Longevity, or life histories, of leafhopper species on virus-infected and on healthy plants
AuthorHenry H. P. Severin
Author AffiliationsHenry H. P. Severin was Entomologist in the Experiment Station.
Hilgardia 17(3):121-137. DOI:10.3733/hilg.v17n03p121. October 1946.
Abstract does not appear. First page follows.
In discussing the effect of the virus on the insect vector, (Leach (1940))3 has suggested that the question of whether a virus-infected plant is a more favorable host plant than a healthy plant, has been given little attention in virus studies.
(Carter (1939)), working with yellow-spot of pineapple, found that infected weeds of Emilia sonchifolia DC maintain, on an average, higher populations of onion thrips, Thrips tabaci Lind., than do healthy plants. He concluded that diseased plants may persist for a longer time, with a mass of curled leaves affording satisfactory shelter for the vector, than do healthy plants which grow rapidly, mature, and die.
It is a well-known fact among entomologists who have carried on field investigations with the beet leafhopper, Eutettix tenellus (Baker), that when sugar beets are harvested, the adults fly to other food plants, and a high mortality occurs with the change in host plants. During the 1925 outbreak of the pest, and after the beet tops became dry, enormous numbers of leafhoppers were found in bean fields (Severin and Henderson, 1928), and dead adults were commonly found with their mouth parts inserted in the bean leaves. Tomato plants are favorable host plants of the curly-top virus, but are unfavorable food plants of the beet leafhopper. The decrease in longevity of the males and females on tomato plants has been discussed in a previous paper (Severin, 1928).
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Severin H. H. P. Transmission of tomato yellows, or curly top of the sugar beet by Eutettix tenellus (Baker). Hilgardia. 1928. 3(10):251-75. DOI: 10.3733/hilg.v03n10p251 [CrossRef]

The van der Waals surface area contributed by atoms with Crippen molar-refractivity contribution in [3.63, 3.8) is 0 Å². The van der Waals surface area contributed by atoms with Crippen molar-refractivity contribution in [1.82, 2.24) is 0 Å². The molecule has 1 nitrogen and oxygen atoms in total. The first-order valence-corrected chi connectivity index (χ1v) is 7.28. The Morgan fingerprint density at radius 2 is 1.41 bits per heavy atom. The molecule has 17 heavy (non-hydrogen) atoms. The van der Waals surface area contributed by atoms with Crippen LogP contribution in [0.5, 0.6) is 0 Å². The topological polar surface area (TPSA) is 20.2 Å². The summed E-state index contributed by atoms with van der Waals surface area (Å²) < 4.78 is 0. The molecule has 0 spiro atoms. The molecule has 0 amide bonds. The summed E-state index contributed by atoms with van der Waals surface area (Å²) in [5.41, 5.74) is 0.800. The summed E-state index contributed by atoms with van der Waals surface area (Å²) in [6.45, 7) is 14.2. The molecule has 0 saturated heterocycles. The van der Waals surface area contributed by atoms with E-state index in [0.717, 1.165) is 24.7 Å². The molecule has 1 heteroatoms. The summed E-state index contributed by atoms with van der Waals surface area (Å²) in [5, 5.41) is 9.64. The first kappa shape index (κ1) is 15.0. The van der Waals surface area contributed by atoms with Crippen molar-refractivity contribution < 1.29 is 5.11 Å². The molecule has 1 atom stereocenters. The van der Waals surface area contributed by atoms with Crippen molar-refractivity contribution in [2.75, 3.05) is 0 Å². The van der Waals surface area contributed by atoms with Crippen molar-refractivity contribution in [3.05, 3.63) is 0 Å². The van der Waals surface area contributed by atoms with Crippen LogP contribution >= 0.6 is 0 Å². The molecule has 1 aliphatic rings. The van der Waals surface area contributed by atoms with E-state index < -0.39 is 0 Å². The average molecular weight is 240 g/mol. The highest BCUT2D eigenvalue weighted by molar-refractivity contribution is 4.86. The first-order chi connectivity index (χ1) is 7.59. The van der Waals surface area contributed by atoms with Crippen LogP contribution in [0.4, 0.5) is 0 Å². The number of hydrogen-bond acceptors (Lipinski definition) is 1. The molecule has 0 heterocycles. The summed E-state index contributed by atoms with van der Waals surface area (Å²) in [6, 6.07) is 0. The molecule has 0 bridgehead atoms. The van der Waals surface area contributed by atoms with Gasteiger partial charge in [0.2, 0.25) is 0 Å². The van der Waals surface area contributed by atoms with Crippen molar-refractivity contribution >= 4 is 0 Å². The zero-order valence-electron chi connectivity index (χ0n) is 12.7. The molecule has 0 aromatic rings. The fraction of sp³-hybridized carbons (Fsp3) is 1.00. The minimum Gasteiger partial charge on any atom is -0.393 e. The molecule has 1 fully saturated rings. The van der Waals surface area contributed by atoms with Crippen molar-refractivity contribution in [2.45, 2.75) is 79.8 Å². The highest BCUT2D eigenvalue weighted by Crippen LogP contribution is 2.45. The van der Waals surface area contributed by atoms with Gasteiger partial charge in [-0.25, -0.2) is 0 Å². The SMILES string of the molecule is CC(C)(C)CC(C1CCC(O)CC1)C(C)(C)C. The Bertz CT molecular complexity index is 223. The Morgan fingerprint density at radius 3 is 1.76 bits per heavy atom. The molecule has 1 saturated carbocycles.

Severin H. H. P. Yellows disease of celery, lettuce, and other plants, transmitted by Cicadula sexnotata (Fall.). Hilgardia. 1929. 3(18):543-83. DOI: 10.3733/hilg.v03n18p543 [CrossRef]
Severin H. H. P. Transmission of California aster and celery-yellows virus by three species of leafhoppers. Hilgardia. 1934. 8(10):339-63. DOI: 10.3733/hilg.v08n10p337 [CrossRef]
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Severin H. H. P. Infection of perennial delphiniums by California aster-yellows virus. Hilgardia. 1942. 14(8):411-30. DOI: 10.3733/hilg.v14n08p411 [CrossRef]
Severin H. H. P. Evidence of nonspecific transmission of California aster-yellows virus by leafhoppers. Hilgardia. 1945. 17(1):21-59. DOI: 10.3733/hilg.v17n01p021 [CrossRef]
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Also in this issue:Improving the productivity of pruning labor in the vineyard
Fungicidal corm dips for gladiolus
Effect of seed piece spacing on the production of sweet potato transplants
Thrips control on nectarines
West Side Field Station
Cotton price policy and foreign production
A progress report: Concentrate spraying controls pests in deciduous fruit and nut crop tests
Late plantings reduce yellows virus infection, improve beet yields and sugar production at Davis
Nematocides for use on alfalfa
Transmission of California aster-yellows virus by the first reported leafhopper vector in Gyponinae
Taxonomy, distribution, and food plants of Gyponana hasta, a leafhopper vector of California aster-yellows virus